Fats, Oils, and Greases aren't just bad for your arteries and your waistline; they're bad for sewers, too.
Sewer overflows and backups can cause health hazards, damage home interiors, and threaten the environment. An increasingly common cause of overflows is sewer pipes blocked by grease. Grease gets into the sewer from household drains as well as from poorly maintained grease traps in restaurants and other businesses.
Where Grease Comes From
Most of us know grease as the byproduct of cooking. Grease is found in things such as:
Butter and margarine
Too often, grease is washed into the plumbing system, usually through the kitchen sink. Grease sticks to the insides of sewer pipes (both on your property and in the streets). Over time, the grease can build up and block the entire pipe.
Home garbage disposals do not keep grease out of the plumbing system. These units only shred solid material into smaller pieces and do not prevent grease from going down the drain.
Commercial additives, including detergents, that claim to dissolve grease may pass grease down the line and cause problems in other areas.
The results can be:
An expensive and unpleasant cleanup that often must be paid for by you, the homeowner;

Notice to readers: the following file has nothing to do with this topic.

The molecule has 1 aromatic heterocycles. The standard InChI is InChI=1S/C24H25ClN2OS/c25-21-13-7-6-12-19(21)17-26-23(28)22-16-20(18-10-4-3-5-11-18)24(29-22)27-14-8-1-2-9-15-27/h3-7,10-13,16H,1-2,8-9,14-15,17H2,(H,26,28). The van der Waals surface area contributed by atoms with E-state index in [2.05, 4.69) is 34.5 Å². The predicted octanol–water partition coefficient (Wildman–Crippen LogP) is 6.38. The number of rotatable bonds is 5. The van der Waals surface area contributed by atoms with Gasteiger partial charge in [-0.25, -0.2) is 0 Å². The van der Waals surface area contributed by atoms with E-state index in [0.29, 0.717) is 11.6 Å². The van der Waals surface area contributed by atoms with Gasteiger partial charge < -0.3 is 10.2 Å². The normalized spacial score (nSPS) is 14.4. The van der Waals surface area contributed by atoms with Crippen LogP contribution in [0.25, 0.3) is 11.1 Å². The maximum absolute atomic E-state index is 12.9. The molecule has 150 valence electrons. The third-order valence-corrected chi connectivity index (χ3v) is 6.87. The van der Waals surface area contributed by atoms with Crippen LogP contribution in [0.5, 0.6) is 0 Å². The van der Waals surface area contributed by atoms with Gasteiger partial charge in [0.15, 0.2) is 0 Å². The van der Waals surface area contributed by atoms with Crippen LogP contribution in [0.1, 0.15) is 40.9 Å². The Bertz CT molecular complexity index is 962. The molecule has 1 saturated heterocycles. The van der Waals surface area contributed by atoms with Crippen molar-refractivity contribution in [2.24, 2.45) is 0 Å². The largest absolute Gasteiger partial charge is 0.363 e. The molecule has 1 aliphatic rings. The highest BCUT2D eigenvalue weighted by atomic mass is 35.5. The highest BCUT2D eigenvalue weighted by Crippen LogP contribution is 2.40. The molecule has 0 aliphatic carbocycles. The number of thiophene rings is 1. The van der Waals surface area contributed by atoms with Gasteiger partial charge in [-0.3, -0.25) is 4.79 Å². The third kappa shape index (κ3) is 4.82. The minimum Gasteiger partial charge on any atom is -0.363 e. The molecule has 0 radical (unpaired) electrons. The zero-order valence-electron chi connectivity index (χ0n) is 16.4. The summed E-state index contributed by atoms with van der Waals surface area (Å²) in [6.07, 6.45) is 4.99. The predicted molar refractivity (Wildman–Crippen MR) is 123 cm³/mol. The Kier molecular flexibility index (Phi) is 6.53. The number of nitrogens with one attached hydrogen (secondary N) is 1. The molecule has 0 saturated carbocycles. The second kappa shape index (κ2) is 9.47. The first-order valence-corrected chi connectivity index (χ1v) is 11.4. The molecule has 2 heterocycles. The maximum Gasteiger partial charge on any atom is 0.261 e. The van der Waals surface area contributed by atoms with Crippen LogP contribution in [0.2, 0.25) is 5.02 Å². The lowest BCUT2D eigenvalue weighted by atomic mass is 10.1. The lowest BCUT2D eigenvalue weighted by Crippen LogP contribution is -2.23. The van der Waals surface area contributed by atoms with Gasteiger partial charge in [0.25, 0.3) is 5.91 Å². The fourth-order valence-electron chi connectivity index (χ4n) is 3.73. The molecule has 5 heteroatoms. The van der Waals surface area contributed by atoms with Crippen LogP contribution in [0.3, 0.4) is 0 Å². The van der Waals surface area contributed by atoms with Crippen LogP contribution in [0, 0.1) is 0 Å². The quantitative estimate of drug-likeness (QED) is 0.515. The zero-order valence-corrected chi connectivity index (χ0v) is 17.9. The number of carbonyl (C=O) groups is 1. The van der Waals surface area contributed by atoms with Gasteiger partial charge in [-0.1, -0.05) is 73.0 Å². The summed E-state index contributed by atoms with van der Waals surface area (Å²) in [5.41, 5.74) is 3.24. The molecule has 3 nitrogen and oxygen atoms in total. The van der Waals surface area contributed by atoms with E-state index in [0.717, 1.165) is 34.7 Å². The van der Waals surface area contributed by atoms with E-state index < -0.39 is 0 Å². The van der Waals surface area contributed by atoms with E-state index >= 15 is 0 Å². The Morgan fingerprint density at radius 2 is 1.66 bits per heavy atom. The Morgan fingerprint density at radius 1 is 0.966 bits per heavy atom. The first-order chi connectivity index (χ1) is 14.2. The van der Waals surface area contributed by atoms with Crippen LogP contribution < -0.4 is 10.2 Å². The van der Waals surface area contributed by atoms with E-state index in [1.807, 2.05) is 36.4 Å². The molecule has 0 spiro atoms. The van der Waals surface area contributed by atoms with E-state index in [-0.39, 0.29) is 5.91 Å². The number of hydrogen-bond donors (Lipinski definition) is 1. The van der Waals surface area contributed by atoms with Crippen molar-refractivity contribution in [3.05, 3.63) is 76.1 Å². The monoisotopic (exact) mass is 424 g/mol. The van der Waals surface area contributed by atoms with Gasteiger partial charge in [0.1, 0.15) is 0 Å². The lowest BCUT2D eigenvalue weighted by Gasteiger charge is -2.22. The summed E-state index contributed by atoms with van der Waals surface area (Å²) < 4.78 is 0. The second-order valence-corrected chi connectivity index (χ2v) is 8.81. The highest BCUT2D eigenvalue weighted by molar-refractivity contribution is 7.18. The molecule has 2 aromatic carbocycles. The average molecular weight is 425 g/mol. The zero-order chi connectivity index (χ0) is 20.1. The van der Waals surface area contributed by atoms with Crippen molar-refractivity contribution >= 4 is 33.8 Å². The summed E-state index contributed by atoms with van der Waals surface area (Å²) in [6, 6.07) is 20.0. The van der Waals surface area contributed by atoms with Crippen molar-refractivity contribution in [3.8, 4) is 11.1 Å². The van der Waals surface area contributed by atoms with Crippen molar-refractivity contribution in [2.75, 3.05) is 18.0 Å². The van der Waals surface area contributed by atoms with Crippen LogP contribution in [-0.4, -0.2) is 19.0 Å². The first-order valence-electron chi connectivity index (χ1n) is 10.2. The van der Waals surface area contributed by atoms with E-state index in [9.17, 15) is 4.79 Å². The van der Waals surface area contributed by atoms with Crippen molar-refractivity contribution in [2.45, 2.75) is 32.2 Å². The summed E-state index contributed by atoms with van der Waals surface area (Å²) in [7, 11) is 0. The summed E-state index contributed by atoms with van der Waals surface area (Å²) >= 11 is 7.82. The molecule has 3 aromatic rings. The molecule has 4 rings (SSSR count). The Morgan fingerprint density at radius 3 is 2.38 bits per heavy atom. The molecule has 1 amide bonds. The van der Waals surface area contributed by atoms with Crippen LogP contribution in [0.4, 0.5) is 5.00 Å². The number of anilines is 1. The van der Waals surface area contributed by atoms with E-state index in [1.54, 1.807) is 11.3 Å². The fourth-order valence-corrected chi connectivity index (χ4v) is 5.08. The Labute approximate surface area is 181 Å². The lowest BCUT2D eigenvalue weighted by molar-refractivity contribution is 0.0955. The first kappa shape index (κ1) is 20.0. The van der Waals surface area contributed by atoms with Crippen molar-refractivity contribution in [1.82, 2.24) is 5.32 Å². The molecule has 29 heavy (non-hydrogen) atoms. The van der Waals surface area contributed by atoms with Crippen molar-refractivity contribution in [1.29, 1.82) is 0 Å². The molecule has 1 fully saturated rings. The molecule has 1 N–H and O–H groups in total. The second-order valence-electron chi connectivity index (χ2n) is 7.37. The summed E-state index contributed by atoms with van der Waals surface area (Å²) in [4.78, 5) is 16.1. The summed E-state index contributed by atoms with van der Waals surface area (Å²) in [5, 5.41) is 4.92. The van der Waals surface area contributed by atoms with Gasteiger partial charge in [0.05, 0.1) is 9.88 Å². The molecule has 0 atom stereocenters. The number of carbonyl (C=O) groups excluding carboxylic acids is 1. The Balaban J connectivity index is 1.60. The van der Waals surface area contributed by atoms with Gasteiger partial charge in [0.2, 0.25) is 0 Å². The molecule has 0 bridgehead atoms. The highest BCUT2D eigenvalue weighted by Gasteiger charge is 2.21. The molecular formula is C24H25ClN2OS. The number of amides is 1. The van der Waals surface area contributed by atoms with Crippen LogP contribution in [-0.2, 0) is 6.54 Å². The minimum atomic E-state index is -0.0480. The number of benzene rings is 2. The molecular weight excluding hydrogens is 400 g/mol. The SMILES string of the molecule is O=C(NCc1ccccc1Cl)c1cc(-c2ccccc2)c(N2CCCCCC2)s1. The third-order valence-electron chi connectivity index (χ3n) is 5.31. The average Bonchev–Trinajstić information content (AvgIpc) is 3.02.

An increase in operation and maintenance costs for local sewer departments, which causes higher sewer bills for customers;
Potential contact with disease-causing organisms;
Raw sewage overflowing in your home or your neighbor's home; and
Raw sewage overflowing into parks, yards, and streets.
What You Can Do to Help
The easiest way to solve the grease problem and help prevent overflows of raw sewage is to keep this material out of the sewer system in the first place.
There are several ways to do this:
Do not put grease down garbage disposals. Pour excess grease into a container to harden, and then put into the trash for disposal.
Never pour grease down sink drains or into toilets.
Scrape grease and food scraps from plates, pots, utensils, and grill and cooking surfaces into a can or the trash for disposal.